Table 4.1 An example illustrating the number of mobiles handled by each RA channel in normal and multipleRA mode

Mobile ID Normal mode MultipleRA mode

Table 4.1 An example illustrating the number of mobiles handled by each RA channel in normal and multipleRA mode

Mobile ID Normal mode MultipleRA mode

Channel Number

Number of mobiles

Channel Number

Number of mobiles

(single channel)

per RA channel

(R = 3)

per RA channel

1

1

5

1

2

2

1

5

2

2

3

1

5

3

1

4

1

5

1

2

5

1

5

2

2

Note: Number of active mobiles, M = 5; Number of converted RA channels, R = 3.

Note: Number of active mobiles, M = 5; Number of converted RA channels, R = 3.

Slotted ALOHA was selected as the random access protocol in the RA channel. The BEB algorithm was used to provide stability to the protocol. Such schemes reduce access delay by reducing consecutive collision in the RA channel. In addition, the multipleRA mode provides an additional layer of control for reducing collisions. In situations in which the random access protocol is unable to produce a successful request, the adaptive channel access strategy coupled with the BEB algorithm significantly reduces the collision probability in the request channel.

We summarize the relevant features of ARCMA protocol.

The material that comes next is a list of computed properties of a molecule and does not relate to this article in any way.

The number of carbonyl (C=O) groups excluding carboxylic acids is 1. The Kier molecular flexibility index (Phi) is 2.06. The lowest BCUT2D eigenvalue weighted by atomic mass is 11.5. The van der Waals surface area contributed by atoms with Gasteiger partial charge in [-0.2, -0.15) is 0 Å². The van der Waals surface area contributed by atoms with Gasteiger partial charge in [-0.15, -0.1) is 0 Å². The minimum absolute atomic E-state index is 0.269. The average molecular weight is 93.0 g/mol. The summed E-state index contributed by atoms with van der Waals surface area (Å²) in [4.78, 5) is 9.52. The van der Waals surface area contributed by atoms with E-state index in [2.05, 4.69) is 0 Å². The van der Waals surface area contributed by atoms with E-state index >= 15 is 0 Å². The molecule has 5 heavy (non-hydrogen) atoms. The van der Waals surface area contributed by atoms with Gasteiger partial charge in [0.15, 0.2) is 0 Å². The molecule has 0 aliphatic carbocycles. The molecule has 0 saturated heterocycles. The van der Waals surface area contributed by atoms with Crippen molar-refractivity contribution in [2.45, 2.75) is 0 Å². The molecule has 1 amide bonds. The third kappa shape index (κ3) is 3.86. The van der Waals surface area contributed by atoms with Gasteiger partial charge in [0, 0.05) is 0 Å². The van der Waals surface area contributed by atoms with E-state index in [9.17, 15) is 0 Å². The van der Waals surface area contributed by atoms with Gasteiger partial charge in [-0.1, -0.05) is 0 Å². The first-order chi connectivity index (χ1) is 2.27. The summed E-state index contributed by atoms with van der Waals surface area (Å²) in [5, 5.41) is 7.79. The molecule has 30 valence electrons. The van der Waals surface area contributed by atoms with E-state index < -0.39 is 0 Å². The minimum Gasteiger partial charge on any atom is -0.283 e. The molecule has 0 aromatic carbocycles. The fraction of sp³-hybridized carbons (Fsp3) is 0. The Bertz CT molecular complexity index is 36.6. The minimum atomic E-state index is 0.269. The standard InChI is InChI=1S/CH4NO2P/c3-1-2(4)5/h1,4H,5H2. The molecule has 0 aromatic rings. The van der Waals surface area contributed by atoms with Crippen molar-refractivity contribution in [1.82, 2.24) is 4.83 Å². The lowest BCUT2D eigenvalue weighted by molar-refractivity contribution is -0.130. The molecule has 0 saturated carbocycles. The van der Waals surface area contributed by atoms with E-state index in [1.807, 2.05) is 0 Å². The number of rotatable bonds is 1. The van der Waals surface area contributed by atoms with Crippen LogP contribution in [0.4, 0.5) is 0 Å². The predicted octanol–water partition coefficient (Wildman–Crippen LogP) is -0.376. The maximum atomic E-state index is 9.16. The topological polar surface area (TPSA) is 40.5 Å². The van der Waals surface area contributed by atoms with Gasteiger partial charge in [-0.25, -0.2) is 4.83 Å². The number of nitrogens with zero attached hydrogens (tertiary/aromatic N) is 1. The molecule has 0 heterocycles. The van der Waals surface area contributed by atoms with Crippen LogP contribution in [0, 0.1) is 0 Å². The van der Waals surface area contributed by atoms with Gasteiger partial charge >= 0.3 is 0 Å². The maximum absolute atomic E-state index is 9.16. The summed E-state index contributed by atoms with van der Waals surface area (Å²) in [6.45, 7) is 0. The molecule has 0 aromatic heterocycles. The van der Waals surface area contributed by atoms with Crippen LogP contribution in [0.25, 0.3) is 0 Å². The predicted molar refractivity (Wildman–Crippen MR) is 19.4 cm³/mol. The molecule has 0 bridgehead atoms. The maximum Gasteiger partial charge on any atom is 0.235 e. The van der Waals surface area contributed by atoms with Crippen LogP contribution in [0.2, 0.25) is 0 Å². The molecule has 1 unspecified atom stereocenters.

• Efficient channel utilization: Schemes such as the adaptive RA channel, the special handling of CBR traffic, and the piggyback strategy significantly improve channel utilization.

• Slot-by-slot transmission: MS receives ACK to transmit request almost immediately on a slot-by-slot basis. When collision occurs, MSs are quickly aware of their failed request and may retransmit in the next time slot. For a protocol that transmits on a frame-by-frame (by periods) basis, the requesting MS has to wait until the next frame before receiving any acknowledgment. A frame usually has the length (in bits) of multiple time slots. This causes delay that can be critical in a delay-sensitive service. In addition, there can be empty slots within that frame that could have been used for retransmission.

• Transparency to AAL: To reduce the integration complexity between wired and wireless networks, a protocol must provide seamless inter-networking such that the ATM Adaptation-Layer (AAL) is not involved. ARCMA protocol is essentially self-contained within its own network layer. The strategy does not involve the AAL.

• Small RA packet: In ARCMA implementation, we use a single byte (256 mobiles) request in the RA slot. Therefore, the RA slot is just a fraction of an ATM packet (53 bytes). Collision in the RA channel only wastes a small amount of the scarce wireless spectrum.

• Preserved packet order: Since all packets are queued in the mobile's buffer and sent sequentially on a slot-by-slot basis, the packet order is preserved. No complex reordering scheme is required at the receiving end.

• Multiple uplink/downlink channels: In our discussion, we assume a single uplink and downlink channel. In actual implementation, there can be multiple uplink and downlink frequencies.